And so, not sure where it came from but for some reason it just caught my eye and it stuck. Being able to start as a real estate agent, and shortly thereafter had an opportunity to work with a partner. We opened a real estate brokerage together. That experience from agent to brokerage was about five years. From there, had an opportunity to relocate and that’s when I went to work at RE/MAX International in a management consultant role. And grew through 11.5 years and had the pleasure of receiving six new job assignments, or promotions and led me into various leadership roles, operating as a franchise, or in regional leadership. And then from there moved into the technology world of Market Leader acquired by Trulia and Zillow. So, it’s been a really neat 21+ years in the industry. To be able to now have the lenses that I can look through. As an agent, a broker, a franchise, or a software provider and also then a consumer technology company. That’s been the coolest part about my journey is being able to experience so many different facets of the industry.


Tell me a little bit about your experience at Zillow and Market Leader and how that will translate into your position at Century 21.


Great question on that. I think both afforded great experience and learnings. They will even help me in this role because what’s in the industry, there’s a lot of noise right now. And I think a lot of brands and brokerages, if you will, have somewhat of a … Are in an identity crisis. And it’s one of these new companies, and you hear the word disrupters, and a lot of things happening in the space. It’s questioning the value proposition of not only the agent, but the brokerages, brands, a lot of different sectors.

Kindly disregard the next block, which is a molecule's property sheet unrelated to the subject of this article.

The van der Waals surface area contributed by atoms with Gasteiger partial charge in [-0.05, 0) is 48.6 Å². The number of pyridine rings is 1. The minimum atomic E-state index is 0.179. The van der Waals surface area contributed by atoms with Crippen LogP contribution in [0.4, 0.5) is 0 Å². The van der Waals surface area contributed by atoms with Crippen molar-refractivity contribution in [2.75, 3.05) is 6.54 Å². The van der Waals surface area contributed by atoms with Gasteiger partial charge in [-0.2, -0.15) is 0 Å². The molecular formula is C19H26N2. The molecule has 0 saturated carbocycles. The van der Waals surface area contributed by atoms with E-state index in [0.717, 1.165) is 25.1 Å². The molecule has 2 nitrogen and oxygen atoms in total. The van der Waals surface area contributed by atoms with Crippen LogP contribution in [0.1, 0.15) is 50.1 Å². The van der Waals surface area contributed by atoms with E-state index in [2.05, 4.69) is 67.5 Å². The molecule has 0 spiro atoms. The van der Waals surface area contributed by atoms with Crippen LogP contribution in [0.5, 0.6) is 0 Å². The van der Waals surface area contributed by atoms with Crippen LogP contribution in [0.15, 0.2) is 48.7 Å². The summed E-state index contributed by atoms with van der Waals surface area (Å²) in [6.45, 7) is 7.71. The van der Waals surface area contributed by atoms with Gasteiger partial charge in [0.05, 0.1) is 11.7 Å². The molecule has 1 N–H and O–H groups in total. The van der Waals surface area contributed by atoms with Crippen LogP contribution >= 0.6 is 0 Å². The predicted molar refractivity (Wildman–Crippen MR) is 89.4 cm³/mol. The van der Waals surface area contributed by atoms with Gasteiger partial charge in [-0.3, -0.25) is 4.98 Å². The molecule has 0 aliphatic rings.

So, the first part is the experience at Market Leader was primarily how real estate professionals depend on technology and interact with software platforms. And what we know is the vast majority of agents, don’t go deep within software but they do rely on technology to make their lives more streamlined, easier, and allow them to scale and work with buyers and sellers, save time. So that was critical. I also learned from there on what many agents don’t do, or don’t want to use. And so, one of the biggest challenges in the industry for brokerages is adoption. And they invest heavily in these tools, whether it be time training and dollars. And then have a hard time getting their associates to adopt them. And so, as I look at software and tools and technology in the industry, sometimes we drive so hard in the direction because we’ve invested so heavily that we start to miss what the agent really wants, or needs.